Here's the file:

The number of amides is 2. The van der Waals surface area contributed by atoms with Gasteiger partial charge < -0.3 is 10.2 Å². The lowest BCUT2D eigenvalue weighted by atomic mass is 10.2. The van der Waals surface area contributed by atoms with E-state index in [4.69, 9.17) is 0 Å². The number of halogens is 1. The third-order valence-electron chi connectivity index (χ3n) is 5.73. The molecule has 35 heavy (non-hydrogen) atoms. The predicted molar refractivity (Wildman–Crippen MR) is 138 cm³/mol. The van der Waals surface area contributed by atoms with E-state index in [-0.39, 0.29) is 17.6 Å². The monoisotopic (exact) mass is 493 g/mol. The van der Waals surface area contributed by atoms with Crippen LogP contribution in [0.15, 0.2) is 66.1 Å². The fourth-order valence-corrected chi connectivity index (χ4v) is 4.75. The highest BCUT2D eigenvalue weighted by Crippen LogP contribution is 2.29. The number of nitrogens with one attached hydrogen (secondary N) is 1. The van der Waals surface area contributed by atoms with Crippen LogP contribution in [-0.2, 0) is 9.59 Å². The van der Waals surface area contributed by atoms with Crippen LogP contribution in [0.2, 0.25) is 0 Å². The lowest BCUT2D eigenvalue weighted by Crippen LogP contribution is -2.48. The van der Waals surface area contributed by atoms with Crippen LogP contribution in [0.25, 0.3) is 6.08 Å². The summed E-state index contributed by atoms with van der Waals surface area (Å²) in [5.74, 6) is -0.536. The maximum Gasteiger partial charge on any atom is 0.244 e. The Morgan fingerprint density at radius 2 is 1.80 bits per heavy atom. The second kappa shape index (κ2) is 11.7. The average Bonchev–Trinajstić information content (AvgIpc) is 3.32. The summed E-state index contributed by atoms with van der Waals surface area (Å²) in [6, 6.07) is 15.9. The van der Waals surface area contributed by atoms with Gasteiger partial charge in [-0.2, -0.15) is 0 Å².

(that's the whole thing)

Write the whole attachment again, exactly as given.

The number of amides is 2. The van der Waals surface area contributed by atoms with Gasteiger partial charge < -0.3 is 10.2 Å². The lowest BCUT2D eigenvalue weighted by atomic mass is 10.2. The van der Waals surface area contributed by atoms with E-state index in [4.69, 9.17) is 0 Å². The number of halogens is 1. The third-order valence-electron chi connectivity index (χ3n) is 5.73. The molecule has 35 heavy (non-hydrogen) atoms. The predicted molar refractivity (Wildman–Crippen MR) is 138 cm³/mol. The van der Waals surface area contributed by atoms with E-state index in [-0.39, 0.29) is 17.6 Å². The monoisotopic (exact) mass is 493 g/mol. The van der Waals surface area contributed by atoms with Crippen LogP contribution in [0.15, 0.2) is 66.1 Å². The fourth-order valence-corrected chi connectivity index (χ4v) is 4.75. The highest BCUT2D eigenvalue weighted by Crippen LogP contribution is 2.29. The number of nitrogens with one attached hydrogen (secondary N) is 1. The van der Waals surface area contributed by atoms with Crippen LogP contribution in [-0.2, 0) is 9.59 Å². The van der Waals surface area contributed by atoms with Crippen LogP contribution in [0.2, 0.25) is 0 Å². The lowest BCUT2D eigenvalue weighted by Crippen LogP contribution is -2.48. The van der Waals surface area contributed by atoms with Crippen LogP contribution in [0.25, 0.3) is 6.08 Å². The summed E-state index contributed by atoms with van der Waals surface area (Å²) in [5.74, 6) is -0.536. The maximum Gasteiger partial charge on any atom is 0.244 e. The Morgan fingerprint density at radius 2 is 1.80 bits per heavy atom. The second kappa shape index (κ2) is 11.7. The average Bonchev–Trinajstić information content (AvgIpc) is 3.32. The summed E-state index contributed by atoms with van der Waals surface area (Å²) in [6, 6.07) is 15.9. The van der Waals surface area contributed by atoms with Gasteiger partial charge in [-0.2, -0.15) is 0 Å².